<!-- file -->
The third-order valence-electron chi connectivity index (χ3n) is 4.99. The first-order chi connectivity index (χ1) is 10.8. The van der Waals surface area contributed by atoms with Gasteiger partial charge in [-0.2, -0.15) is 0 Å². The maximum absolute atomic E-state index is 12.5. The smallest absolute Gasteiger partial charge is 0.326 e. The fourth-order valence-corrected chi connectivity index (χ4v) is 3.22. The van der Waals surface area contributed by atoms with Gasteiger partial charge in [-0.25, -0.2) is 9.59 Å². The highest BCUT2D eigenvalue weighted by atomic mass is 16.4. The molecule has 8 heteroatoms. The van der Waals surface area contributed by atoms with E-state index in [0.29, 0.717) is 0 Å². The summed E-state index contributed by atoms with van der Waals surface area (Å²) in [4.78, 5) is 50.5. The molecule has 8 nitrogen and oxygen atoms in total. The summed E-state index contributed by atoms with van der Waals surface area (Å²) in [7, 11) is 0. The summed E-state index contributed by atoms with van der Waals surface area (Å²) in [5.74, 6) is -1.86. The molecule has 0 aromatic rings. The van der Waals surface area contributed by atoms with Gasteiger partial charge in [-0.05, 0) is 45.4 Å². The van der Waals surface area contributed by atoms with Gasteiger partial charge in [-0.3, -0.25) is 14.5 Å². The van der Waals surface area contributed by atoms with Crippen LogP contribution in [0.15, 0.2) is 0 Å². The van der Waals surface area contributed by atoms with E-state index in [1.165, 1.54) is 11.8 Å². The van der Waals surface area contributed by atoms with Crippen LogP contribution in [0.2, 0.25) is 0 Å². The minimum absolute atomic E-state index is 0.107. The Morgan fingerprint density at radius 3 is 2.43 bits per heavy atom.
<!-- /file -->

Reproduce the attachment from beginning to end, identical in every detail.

The third-order valence-electron chi connectivity index (χ3n) is 4.99. The first-order chi connectivity index (χ1) is 10.8. The van der Waals surface area contributed by atoms with Gasteiger partial charge in [-0.2, -0.15) is 0 Å². The maximum absolute atomic E-state index is 12.5. The smallest absolute Gasteiger partial charge is 0.326 e. The fourth-order valence-corrected chi connectivity index (χ4v) is 3.22. The van der Waals surface area contributed by atoms with Gasteiger partial charge in [-0.25, -0.2) is 9.59 Å². The highest BCUT2D eigenvalue weighted by atomic mass is 16.4. The molecule has 8 heteroatoms. The van der Waals surface area contributed by atoms with E-state index in [0.29, 0.717) is 0 Å². The summed E-state index contributed by atoms with van der Waals surface area (Å²) in [4.78, 5) is 50.5. The molecule has 8 nitrogen and oxygen atoms in total. The summed E-state index contributed by atoms with van der Waals surface area (Å²) in [7, 11) is 0. The summed E-state index contributed by atoms with van der Waals surface area (Å²) in [5.74, 6) is -1.86. The molecule has 0 aromatic rings. The van der Waals surface area contributed by atoms with Gasteiger partial charge in [-0.05, 0) is 45.4 Å². The van der Waals surface area contributed by atoms with Gasteiger partial charge in [-0.3, -0.25) is 14.5 Å². The van der Waals surface area contributed by atoms with Crippen LogP contribution in [0.15, 0.2) is 0 Å². The van der Waals surface area contributed by atoms with E-state index in [1.165, 1.54) is 11.8 Å². The van der Waals surface area contributed by atoms with Crippen LogP contribution in [0.2, 0.25) is 0 Å². The minimum absolute atomic E-state index is 0.107. The Morgan fingerprint density at radius 3 is 2.43 bits per heavy atom.